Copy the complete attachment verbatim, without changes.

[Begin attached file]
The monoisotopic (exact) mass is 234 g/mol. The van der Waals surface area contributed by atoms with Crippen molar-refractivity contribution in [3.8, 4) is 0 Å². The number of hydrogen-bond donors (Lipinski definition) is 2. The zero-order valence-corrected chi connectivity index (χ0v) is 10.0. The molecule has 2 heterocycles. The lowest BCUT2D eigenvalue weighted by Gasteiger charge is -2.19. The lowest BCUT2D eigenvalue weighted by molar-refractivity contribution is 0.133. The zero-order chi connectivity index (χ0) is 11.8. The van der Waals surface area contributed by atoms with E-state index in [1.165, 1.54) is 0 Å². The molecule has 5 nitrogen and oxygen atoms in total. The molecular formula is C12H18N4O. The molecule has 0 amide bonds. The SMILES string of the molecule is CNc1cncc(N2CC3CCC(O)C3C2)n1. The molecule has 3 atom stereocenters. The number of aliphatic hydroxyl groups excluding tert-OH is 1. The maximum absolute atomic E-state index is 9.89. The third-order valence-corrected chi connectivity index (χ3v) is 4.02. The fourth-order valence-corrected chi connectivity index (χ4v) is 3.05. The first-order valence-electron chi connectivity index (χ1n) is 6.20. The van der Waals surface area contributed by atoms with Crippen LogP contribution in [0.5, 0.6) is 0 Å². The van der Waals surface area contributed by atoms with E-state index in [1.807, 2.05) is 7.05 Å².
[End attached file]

The monoisotopic (exact) mass is 234 g/mol. The van der Waals surface area contributed by atoms with Crippen molar-refractivity contribution in [3.8, 4) is 0 Å². The number of hydrogen-bond donors (Lipinski definition) is 2. The zero-order valence-corrected chi connectivity index (χ0v) is 10.0. The molecule has 2 heterocycles. The lowest BCUT2D eigenvalue weighted by Gasteiger charge is -2.19. The lowest BCUT2D eigenvalue weighted by molar-refractivity contribution is 0.133. The zero-order chi connectivity index (χ0) is 11.8. The van der Waals surface area contributed by atoms with E-state index in [1.165, 1.54) is 0 Å². The molecule has 5 nitrogen and oxygen atoms in total. The molecular formula is C12H18N4O. The molecule has 0 amide bonds. The SMILES string of the molecule is CNc1cncc(N2CC3CCC(O)C3C2)n1. The molecule has 3 atom stereocenters. The number of aliphatic hydroxyl groups excluding tert-OH is 1. The maximum absolute atomic E-state index is 9.89. The third-order valence-corrected chi connectivity index (χ3v) is 4.02. The fourth-order valence-corrected chi connectivity index (χ4v) is 3.05. The first-order valence-electron chi connectivity index (χ1n) is 6.20. The van der Waals surface area contributed by atoms with Crippen LogP contribution in [0.5, 0.6) is 0 Å². The van der Waals surface area contributed by atoms with E-state index in [1.807, 2.05) is 7.05 Å².